There just isn’t enough water for everyone, he added, “and that to me is a sign that we’re going to need the whole system to change.”

The California aqueduct and farm fields are seen in the Central Valley.  The agricultural industry uses the vast majority of California's water.
The California aqueduct and farm fields are seen in the Central Valley. The agricultural industry uses the vast majority of California’s water. Photograph: Lucy Nicholson / Reuters

When rivers and reservoirs run dry, farmers resort to pumping more and more water out of the ground. During the last drought, they soaked up so much water that many farm workers and other San Joaquin Valley residents were left without water.

California has since passed its first law regulating groundwater use. As part of the new legislation, for the past two years, communities have been developing proposals to conserve reserves. But these plans have yet to be implemented, Ulibarri said, and especially after the coronavirus crisis, which drained state coffers, state politicians may not have the will or the resources to fund much-needed changes.

And even as officials review proposals for changes, large farmers have been able to push for more water rights. “In the meantime, there is no real lobbying for households that also need water,” said Camille Pannu, who runs the Water Justice Clinic at UC Davis School of Law. “And that’s how we end up with really stark racial inequalities when it comes to access to water.”

Forest fires and a changing climate

Political clashes over where limited water supplies should be allocated have already flared across the state. Environmentalists have warned they can sue the federal government to prevent it from redirecting water from the delta to farms at the expense of endangered salmon and olive trees. Agricultural lobbyists have been pressuring the state governor, Gavin Newsom, who is facing an impeachment campaign, to provide guarantee. And groups like the Community Water Center have been lobbying lawmakers to pass bills to protect access for underserved rural communities.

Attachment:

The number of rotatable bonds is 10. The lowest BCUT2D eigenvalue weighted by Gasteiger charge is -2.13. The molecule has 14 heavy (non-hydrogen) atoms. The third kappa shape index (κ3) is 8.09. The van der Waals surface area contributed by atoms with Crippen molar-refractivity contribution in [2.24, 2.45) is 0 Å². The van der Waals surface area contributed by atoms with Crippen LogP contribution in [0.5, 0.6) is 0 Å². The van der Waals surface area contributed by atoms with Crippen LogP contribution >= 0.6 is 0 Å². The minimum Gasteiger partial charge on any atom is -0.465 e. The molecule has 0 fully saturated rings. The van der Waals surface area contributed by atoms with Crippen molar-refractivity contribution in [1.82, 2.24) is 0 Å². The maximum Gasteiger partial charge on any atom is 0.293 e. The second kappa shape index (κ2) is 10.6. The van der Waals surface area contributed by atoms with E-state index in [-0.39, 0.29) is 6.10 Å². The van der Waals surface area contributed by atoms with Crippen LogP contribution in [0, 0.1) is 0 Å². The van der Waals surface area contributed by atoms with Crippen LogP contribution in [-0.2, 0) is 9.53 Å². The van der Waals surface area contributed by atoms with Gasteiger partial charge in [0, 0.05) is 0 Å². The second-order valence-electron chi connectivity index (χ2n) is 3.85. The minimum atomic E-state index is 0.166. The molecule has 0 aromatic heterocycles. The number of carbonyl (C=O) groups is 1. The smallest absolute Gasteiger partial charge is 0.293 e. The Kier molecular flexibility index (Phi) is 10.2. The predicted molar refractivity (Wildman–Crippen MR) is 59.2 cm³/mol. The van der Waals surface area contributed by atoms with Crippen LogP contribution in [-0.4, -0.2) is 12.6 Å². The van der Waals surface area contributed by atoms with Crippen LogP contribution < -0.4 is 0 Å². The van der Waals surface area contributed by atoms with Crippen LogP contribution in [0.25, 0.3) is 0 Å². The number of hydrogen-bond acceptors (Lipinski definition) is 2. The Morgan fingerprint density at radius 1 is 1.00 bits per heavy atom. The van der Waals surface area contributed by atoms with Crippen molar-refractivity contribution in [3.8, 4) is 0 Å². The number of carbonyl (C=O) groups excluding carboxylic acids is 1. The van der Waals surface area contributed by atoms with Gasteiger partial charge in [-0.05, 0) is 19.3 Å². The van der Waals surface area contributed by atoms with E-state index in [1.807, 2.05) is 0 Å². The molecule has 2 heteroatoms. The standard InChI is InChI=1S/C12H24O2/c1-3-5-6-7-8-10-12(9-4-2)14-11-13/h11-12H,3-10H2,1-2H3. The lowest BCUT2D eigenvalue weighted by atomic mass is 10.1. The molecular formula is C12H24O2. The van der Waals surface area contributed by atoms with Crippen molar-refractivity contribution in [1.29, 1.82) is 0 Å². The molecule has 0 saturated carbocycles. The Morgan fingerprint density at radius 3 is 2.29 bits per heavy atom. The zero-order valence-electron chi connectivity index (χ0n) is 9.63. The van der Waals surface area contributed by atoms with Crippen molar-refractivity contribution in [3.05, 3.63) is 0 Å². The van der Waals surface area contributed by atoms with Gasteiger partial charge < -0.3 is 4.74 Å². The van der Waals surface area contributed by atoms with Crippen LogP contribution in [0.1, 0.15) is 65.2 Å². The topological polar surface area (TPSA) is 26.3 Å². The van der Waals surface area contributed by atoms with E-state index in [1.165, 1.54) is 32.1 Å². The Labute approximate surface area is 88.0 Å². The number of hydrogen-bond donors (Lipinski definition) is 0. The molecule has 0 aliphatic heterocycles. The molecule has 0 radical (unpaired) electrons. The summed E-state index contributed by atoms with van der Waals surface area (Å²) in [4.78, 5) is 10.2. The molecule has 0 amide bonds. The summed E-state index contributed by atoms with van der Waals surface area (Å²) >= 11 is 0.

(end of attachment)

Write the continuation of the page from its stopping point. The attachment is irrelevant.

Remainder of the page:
Scientists worry that the drought means even worse fires, which have already reached historic levels in California.
Scientists worry that the drought means even worse fires, which have already reached historic levels in California. Photography: Eugene García / EPA

But as officials face tough decisions about how to allocate water, scientists warn that the drought will also bring more fierce and destructive fires across the West. Over the past decade, the drought in California contributed to the death of about 163 million trees, and dead vegetation has helped fuel some of the most destructive fires in the state’s history in recent years.

The current drought, and the previous one, are characterized not only by low rainfall, but also by warmer weather, UCLA’s Swain said. Not only drier but warmer conditions have prepared the landscape for more destructive fires. “Extreme and intense fires are the exclamation points at the end of prolonged droughts,” he said.

Last year, which saw the worst wildfire season on record in the state, left 31 people dead and burned more than 10,000 buildings. In regions devastated by recent mega-fires, the toxic aftermath of the flames has also contaminated limited supplies of drinking water.

“This year is likely to bring more major burns,” Swain said. “There really is no sign of relief on the horizon.”